The EU, between the USA and China in redefining the global power centres
The first MDAE seminar examined the effects of crises on local governance
On Tuesday 30 June, Diplocat hosted the first seminar in the series on COVID-19 and its global and European impact in conjunction with the Institut Barcelona d'Estudis Internacionals (IBEI) as part of the MDAE alumni network. The seminar was entitled COVID-19, Crises and Changes in Global Governance.
The seminar was introduced by Bernat Solé, Minister for Foreign Action, Institutional Relations and Transparency. Solé stressed that in order to be able to make major changes in the future, we have to make major decisions today. The minister also expressed his interest in training human capital in order to expand Catalonia's presence abroad, which at times like this has been shown to be substantial.
The next speaker to take the floor was Jacint Jordana, director of IBEI, who emphasised the importance for IBEI of staying in touch with its alumni to continue learning and strengthening the bonds both among students and among the participating institutions.
Laura Foraster i Lloret, secretary general of Diplocat, stated that one of the entity's main strands of action is training in the field of the internationalisation of Catalonia. In this regard, she said that right now many in-person contacts have been replaced with digital contacts, and that this is the need that inspired this series of online seminars.
Montse Daban, a graduate of the 4th edition of the Executive Master's in Diplomacy and Foreign Action (MDAE), the scientific and international relations director of Biocat and the head of international relations at the Secretariat of Universities and Research of the Government of Catalonia, served as a moderator of the event. The seminar was taught by Nico Krisch, professor of international law at the Graduate Institute of International and Development Studies in Geneva and an expert in local and international governance.
In his talk, Krisch explained the effects of economic and security crises caused by war on global governance. He stated that even though not all crises bring about changes, as in the 2008 economic crisis, the majority do end up having effects on the international system because crises cast doubt on or change the previous power and governance structures, allowing for changes that would have been unimaginable before the crisis.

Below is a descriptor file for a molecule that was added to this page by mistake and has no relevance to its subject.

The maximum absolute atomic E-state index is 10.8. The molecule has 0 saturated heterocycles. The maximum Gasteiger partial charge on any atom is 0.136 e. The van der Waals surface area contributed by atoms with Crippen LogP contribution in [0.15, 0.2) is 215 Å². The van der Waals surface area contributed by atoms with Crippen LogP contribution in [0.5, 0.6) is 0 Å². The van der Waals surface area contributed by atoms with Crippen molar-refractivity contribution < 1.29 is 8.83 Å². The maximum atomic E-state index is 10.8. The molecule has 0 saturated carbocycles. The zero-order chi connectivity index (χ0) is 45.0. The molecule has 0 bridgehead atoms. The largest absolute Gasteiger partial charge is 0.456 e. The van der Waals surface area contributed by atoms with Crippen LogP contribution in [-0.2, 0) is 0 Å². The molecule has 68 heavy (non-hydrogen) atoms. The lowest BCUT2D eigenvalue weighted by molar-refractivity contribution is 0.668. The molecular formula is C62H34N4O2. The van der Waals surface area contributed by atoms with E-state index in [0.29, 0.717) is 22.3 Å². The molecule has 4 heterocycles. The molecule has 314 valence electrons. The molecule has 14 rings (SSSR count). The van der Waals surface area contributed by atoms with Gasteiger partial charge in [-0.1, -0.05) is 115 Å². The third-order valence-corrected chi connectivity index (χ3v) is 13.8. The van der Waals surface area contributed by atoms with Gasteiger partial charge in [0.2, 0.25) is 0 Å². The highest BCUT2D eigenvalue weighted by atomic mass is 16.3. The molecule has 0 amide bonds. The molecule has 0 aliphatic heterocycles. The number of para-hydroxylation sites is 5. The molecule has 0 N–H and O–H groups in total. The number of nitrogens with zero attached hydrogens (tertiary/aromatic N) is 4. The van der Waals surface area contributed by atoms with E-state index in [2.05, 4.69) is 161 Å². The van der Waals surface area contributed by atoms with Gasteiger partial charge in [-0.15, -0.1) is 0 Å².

Krisch also noted that the current crisis is defined by previous international trends, especially the lack of interest in multilateral institutions and instruments and a trend towards mistrust and detachment from institutions, and he cited as an example the African Union withdrawing from the International Court of Justice (ICJ), the creation of informal instruments and the fact that contributions to the different international organisations are voluntary, and the will of the major donors ends up defining the main avenues of action.
Krisch highlighted that a continuation of these trends could lead to three possible post-COVID-19 scenarios: the shift of power from the USA to China because of the scope of economic dependence and Chinese investments to deal with the crisis, along with the major economic problems that COVID is causing the American leviathan; international organisations' ending up being primarily financed by private funds in response to states' budgetary cutbacks, thereby responding to the interests of large companies; and finally, changes in states' sovereignty because of the impetus of populist movements on both the right and the left, which tend to be nationalistic, not international, which would lead to a more intense decline in the multilateralism-based international system forged after World War II.
To conclude his talk, Professor Krisch emphasised that crises may also be opportunities for change, and that the current crisis is revealing more the interest in cooperation among EU countries with the common bailout funds. There are also emerging trends towards the need to base decisions on science and trust in scientific institutions like the World Health Organisation (WHO), along with the possibility of creating new parallel informal institutions which have more support.
To conclude the seminar, the floor was opened to questions. Montse Daban outlined the specific problems in the world of scientific and medical research in terms of cooperation and the global exchange of information to solve the health crisis. In this sense, Krisch stressed the importance of countries' sharing scientific information with each other in order to deal with potential new crises. Also asked about the role of the EU in the midst of the power struggle between China and the USA, Krisch defined it as an opportunity to consolidate European power over the Southern countries with an agenda unlike those of the two economic giants, while remaining neutral in their struggle.
Organized together with: